Measures to protect and restore the Tuolumne River also received support from 92 percent of respondents.
“We think San Franciscans will be disappointed to learn the water we all conserved during the drought did not support the environment,” Peter Drekmeier, policy director at the Tuolumne River Trust, told me. “Instead, it was impounded behind dams and had to be dumped in one season last year during the near record storms.”
The SFPUC does not dispute that at the height of the most recent drought it had enough water in storage to last three years, and that it dumped the surplus. But collecting the resource was necessary according to agency officials. They are looking for ways to sustainably plan for a historic drought.
“Smart water supply planning and environmental protection are not mutually exclusive,” Ritchie said. “We can balance a healthy environment with a reliable water supply at the same time, and that’s exactly what we’re trying to do.”
If this is right, the SFPUC must make the case to San Franciscans. As a customer, I don’t want to fund litigation that would further push salmon down the path to extinction. When I turn off the tap, I want the water I save to flow to Californians – either human or non-human – that need it. What’s the point of conserving, if the water is going to get dumped?
Before the SFPUC responds to the Bay Delta Plan, it should hold a meeting to educate the public and take comment. To date, the agency has only discussed the matter in closed session. But the fate of such a vital resource deserves more sunshine.
“The Bay Delta Plan will have a major impact on the environment and the 2.7 million customers who depend on our drinking water every day,” SFPUC Commissioner Francesca Vietor told me. “The impact warrants a robust public discussion at the state and city levels to ensure all stakeholders understand the issue and the impact and have an opportunity to voice their concerns.”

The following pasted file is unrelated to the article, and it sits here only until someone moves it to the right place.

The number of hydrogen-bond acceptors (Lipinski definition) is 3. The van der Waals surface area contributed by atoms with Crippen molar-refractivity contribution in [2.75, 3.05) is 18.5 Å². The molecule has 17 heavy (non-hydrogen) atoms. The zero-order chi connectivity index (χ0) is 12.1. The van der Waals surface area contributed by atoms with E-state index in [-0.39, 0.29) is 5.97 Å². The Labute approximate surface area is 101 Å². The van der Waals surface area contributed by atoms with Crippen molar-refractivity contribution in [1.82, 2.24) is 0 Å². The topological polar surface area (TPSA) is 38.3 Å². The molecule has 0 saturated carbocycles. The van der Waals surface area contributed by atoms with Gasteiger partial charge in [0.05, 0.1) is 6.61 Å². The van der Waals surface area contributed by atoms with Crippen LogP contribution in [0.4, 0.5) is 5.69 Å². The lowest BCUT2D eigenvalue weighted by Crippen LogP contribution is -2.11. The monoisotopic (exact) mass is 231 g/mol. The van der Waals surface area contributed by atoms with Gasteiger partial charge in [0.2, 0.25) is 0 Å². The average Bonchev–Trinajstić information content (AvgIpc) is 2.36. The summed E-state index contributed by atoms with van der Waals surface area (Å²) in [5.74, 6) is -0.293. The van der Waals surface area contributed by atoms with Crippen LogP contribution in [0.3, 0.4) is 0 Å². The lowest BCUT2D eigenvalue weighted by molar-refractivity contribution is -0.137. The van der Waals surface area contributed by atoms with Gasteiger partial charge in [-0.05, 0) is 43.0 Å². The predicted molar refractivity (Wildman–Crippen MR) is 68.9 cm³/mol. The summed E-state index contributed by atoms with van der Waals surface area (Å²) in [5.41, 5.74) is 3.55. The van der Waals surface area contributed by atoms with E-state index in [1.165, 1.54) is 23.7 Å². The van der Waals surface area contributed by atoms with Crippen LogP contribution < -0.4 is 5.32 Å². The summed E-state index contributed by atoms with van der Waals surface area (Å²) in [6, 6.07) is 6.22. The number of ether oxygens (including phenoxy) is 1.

GREEN SPACE Q&A
Is it safe to assume that if plastic bags and packaging on many items have the recycling symbol, they can go in the blue bin? – Gerri Wilson
Most of the time, yes. But the recycling symbol also appears on compostable plastic items, as well as items merely containing recycled materials.
A Pringles canister is an example. Although the iconic package has been criticized for using multiple layers of hard-to-recycle materials, the paper contains a symbol because it is made from recycled paper. Unfortunately, the canister belongs in the black bin.
Before tossing an item into the green, blue or black bin, check out the number on the inside of the recycling symbol. Most of the time, the number indicates it goes in the blue bin. But if it’s a 7, it’s made from compostable materials. If there’s no number, it means it belongs in the black bin.
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Robyn Purchia is an environmental attorney, environmental blogger and environmental activist who hikes, gardens and tree hugs in her spare time. Check her out at robynpurchia.com.